But we were able to re-create the profile photo of me sipping my sidecar at Twin Peaks Tavern:

Then we walked with the dogs up to our friend Will’s house to drop off a loaf of banana bread for him. He’d just gotten back from hospital with Covid. We watched another episode of Tales of the City, and because I had to get up super early for my 8:15am flight, I went to bed quite early.

Last post: Up at Oh-Dark-Thirty for Travel Home

After bar-hopping with Erik the night before, I was mildly hung over. Before leaving for a doctor’s appointment, Tim made me an omelette and an English muffin with butter and jam. Just what the doctor ordered. I also polished off some aloe vera juice I’d gotten from Gus’s Market, and then walked down to Flywheel Coffee again. There was some delay at the line, and while I was waiting, I spotted a cooler full of superjuices. I fished one out and opened it while in line. Ordered an affogato, which is a couple scoops of vanilla ice cream or gelato with two shots of hot espresso poured on top. It was so decadent and delicious.

Sat and read inside for a while. The patio was too hot this time.

I was still feeling a bit green, so I left the coffeehouse and went back to Alvord Lake, where I could lie down on the grass against the slight incline of a tree. Lots of big shady trees and birds singing. So peaceful. There’s a road nearby, but you can’t really see it. Took a video:

Drank my superjuice and read my book. Took a second video, this time on the phone so I could post it to FB:

By now I was feeling better, and went back to wander Haight again. Went back into Tibetan Gift Corner, and looked again for that statement ring I was hoping for. And in one of the glass cases, I found this ammonite ring. Ammonites are the fossil shells of extinct molluscs, similar to the nautilus. From the underside, you can see its opal-like flashes of color, and some translucency. I love it, and the price was right.

Pleased with my find, I went over to Hobson’s for a couple of light Mexican lagers – little hair of the dog. It was just what the doctor ordered. Read my book and people-watched. Got into a conversation with two locals about when to use apostrophes. I overheard them talking and couldn’t resist. Then I popped back into Gus’s and got another superjuice and randomly found some Mimolette in their impressive cheese selection. Mimolette is a sunny orange color and hard like Parmesan. Very transportable. And hard to find. Just a few years ago, it was banned in the US for a while because of some FDA bullshit re: pasturization. So I grabbed a slice of that as well to bring home.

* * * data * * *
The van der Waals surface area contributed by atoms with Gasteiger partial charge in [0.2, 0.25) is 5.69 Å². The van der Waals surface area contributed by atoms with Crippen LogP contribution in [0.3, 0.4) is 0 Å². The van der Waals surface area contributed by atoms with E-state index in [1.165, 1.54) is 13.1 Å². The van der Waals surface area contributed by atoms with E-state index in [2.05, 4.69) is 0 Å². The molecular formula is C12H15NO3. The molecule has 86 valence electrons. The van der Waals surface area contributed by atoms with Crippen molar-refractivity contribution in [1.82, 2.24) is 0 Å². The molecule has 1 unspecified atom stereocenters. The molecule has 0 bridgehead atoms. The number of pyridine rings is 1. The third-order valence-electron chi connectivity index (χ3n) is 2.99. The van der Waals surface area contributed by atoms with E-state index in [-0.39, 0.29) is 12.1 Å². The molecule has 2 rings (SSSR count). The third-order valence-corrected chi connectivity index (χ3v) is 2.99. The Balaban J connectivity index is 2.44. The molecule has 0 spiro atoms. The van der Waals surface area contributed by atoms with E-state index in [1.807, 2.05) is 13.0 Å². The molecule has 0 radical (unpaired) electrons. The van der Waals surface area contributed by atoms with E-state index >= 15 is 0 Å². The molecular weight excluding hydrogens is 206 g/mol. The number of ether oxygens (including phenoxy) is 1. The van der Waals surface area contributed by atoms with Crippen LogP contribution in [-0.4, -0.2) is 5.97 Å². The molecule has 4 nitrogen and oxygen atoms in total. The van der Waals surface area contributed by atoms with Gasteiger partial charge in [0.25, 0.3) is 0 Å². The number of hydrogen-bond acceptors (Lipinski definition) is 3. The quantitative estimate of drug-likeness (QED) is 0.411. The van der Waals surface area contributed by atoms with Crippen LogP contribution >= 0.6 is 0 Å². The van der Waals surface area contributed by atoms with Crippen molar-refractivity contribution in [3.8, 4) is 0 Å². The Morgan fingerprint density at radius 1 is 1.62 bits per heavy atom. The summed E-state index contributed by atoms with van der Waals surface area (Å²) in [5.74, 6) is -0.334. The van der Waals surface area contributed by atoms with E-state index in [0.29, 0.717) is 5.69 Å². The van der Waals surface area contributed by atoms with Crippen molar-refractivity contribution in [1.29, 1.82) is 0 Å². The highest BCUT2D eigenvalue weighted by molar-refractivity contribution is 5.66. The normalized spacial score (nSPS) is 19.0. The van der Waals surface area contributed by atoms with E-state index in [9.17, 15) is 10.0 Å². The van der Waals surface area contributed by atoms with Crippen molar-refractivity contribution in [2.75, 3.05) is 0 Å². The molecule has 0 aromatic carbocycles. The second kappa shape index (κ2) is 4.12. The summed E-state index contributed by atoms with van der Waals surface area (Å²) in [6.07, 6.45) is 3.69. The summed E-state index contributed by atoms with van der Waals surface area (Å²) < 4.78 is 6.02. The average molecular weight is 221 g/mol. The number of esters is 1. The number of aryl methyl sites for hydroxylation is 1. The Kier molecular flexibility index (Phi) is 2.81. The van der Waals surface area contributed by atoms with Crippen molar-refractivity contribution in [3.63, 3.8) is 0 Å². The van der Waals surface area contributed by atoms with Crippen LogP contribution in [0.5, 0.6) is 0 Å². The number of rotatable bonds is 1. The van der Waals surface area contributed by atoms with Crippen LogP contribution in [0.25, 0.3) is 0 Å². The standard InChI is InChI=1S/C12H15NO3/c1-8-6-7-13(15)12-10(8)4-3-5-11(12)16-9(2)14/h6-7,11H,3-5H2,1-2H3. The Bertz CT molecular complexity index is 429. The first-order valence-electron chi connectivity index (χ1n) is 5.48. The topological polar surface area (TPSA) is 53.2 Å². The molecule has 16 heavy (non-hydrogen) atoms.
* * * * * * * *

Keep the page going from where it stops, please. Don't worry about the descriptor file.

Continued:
Later, Tim was done with his business and we went back to Izumi in Japantown for sushi. Took the bus this time, two busses each way. Only once did the Clipper card work for me (the one and only time).

After dinner we wandered around the Japan Center shopping mall. And this time, the bonsai shop was open! Oh pray for me. Lots of simple and easy-to-care-for juniper bonsai, some more advanced acer maples, all with breathtaking price tags. Like $250 for a single tree. Like $680 for a forest-style grouping. But tucked in a corner in the back, there were shelves of bonsai pots, plus other assorted pottery pieces. I got this lovely texturized cup for only $6 bucks.

I was seriously tempted by these wee tillandsia earrings but ultimately passed. I have plenty of tills and know how fast they can grow.

I don’t regret passing on these cuties, but they are darling.

Tim picked out one of these tiny metal bird bells, and the displays had these bookmark-like wind catchers attached to the clapper. The lady pulled out a new (non-display) one still in its box, but Tim didn’t realize it was missing the wind flapper until we’d already left. More on this later.

I’ve had that identical bird bell for many years. It’s so charming. Here’s mine – I have it attached to the end of my desk lamp’s pull chain.

When we got home, Tim set about making banana bread with some browned bananas he’d been ripening. Of course, these things always take longer than anticipated. A quick visit to Gus’s was needed. I mainly stayed out of the way. By the time it was done, we were both pooped and called it a night.